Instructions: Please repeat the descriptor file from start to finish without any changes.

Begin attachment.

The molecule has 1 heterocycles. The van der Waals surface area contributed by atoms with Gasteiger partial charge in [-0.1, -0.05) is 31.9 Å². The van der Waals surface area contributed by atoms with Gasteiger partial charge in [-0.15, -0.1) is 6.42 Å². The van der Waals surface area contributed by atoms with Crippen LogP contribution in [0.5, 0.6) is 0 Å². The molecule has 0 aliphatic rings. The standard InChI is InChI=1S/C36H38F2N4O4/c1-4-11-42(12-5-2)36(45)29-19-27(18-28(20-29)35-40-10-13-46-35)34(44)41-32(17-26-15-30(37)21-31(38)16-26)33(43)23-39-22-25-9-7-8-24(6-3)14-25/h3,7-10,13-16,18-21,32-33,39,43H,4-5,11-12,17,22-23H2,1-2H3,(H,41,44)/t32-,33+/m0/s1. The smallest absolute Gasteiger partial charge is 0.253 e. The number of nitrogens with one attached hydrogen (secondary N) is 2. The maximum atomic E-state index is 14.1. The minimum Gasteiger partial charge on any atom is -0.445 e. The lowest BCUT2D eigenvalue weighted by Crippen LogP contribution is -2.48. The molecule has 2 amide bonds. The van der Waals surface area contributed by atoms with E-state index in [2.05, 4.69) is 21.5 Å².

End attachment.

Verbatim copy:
The molecule has 1 heterocycles. The van der Waals surface area contributed by atoms with Gasteiger partial charge in [-0.1, -0.05) is 31.9 Å². The van der Waals surface area contributed by atoms with Gasteiger partial charge in [-0.15, -0.1) is 6.42 Å². The van der Waals surface area contributed by atoms with Crippen LogP contribution in [0.5, 0.6) is 0 Å². The molecule has 0 aliphatic rings. The standard InChI is InChI=1S/C36H38F2N4O4/c1-4-11-42(12-5-2)36(45)29-19-27(18-28(20-29)35-40-10-13-46-35)34(44)41-32(17-26-15-30(37)21-31(38)16-26)33(43)23-39-22-25-9-7-8-24(6-3)14-25/h3,7-10,13-16,18-21,32-33,39,43H,4-5,11-12,17,22-23H2,1-2H3,(H,41,44)/t32-,33+/m0/s1. The smallest absolute Gasteiger partial charge is 0.253 e. The number of nitrogens with one attached hydrogen (secondary N) is 2. The maximum atomic E-state index is 14.1. The minimum Gasteiger partial charge on any atom is -0.445 e. The lowest BCUT2D eigenvalue weighted by Crippen LogP contribution is -2.48. The molecule has 2 amide bonds. The van der Waals surface area contributed by atoms with E-state index in [2.05, 4.69) is 21.5 Å².